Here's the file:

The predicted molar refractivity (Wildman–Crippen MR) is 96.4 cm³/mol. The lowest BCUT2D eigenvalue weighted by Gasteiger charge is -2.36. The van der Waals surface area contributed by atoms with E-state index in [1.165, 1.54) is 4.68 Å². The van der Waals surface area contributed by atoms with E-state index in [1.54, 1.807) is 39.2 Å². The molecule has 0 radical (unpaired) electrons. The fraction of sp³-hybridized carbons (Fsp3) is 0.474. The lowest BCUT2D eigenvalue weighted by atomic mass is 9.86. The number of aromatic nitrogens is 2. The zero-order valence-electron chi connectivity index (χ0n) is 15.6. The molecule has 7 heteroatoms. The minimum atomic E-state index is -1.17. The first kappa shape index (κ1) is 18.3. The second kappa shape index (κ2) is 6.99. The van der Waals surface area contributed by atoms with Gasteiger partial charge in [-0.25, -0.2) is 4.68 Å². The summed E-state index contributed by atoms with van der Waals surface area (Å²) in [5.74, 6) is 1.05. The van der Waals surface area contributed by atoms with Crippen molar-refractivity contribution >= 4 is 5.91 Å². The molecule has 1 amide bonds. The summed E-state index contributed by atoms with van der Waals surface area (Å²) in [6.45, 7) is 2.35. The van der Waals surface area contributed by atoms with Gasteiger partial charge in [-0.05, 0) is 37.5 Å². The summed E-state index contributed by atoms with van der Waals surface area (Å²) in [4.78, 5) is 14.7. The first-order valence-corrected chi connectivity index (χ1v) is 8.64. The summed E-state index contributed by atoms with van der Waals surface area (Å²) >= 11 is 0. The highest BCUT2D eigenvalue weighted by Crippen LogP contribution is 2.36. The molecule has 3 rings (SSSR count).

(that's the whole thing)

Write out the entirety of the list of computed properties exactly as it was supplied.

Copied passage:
The predicted molar refractivity (Wildman–Crippen MR) is 96.4 cm³/mol. The lowest BCUT2D eigenvalue weighted by Gasteiger charge is -2.36. The van der Waals surface area contributed by atoms with E-state index in [1.165, 1.54) is 4.68 Å². The van der Waals surface area contributed by atoms with E-state index in [1.54, 1.807) is 39.2 Å². The molecule has 0 radical (unpaired) electrons. The fraction of sp³-hybridized carbons (Fsp3) is 0.474. The lowest BCUT2D eigenvalue weighted by atomic mass is 9.86. The number of aromatic nitrogens is 2. The zero-order valence-electron chi connectivity index (χ0n) is 15.6. The molecule has 7 heteroatoms. The minimum atomic E-state index is -1.17. The first kappa shape index (κ1) is 18.3. The second kappa shape index (κ2) is 6.99. The van der Waals surface area contributed by atoms with Gasteiger partial charge in [-0.25, -0.2) is 4.68 Å². The summed E-state index contributed by atoms with van der Waals surface area (Å²) in [5.74, 6) is 1.05. The van der Waals surface area contributed by atoms with Crippen molar-refractivity contribution >= 4 is 5.91 Å². The molecule has 1 amide bonds. The summed E-state index contributed by atoms with van der Waals surface area (Å²) in [6.45, 7) is 2.35. The van der Waals surface area contributed by atoms with Gasteiger partial charge in [-0.05, 0) is 37.5 Å². The summed E-state index contributed by atoms with van der Waals surface area (Å²) in [4.78, 5) is 14.7. The first-order valence-corrected chi connectivity index (χ1v) is 8.64. The summed E-state index contributed by atoms with van der Waals surface area (Å²) >= 11 is 0. The highest BCUT2D eigenvalue weighted by Crippen LogP contribution is 2.36. The molecule has 3 rings (SSSR count).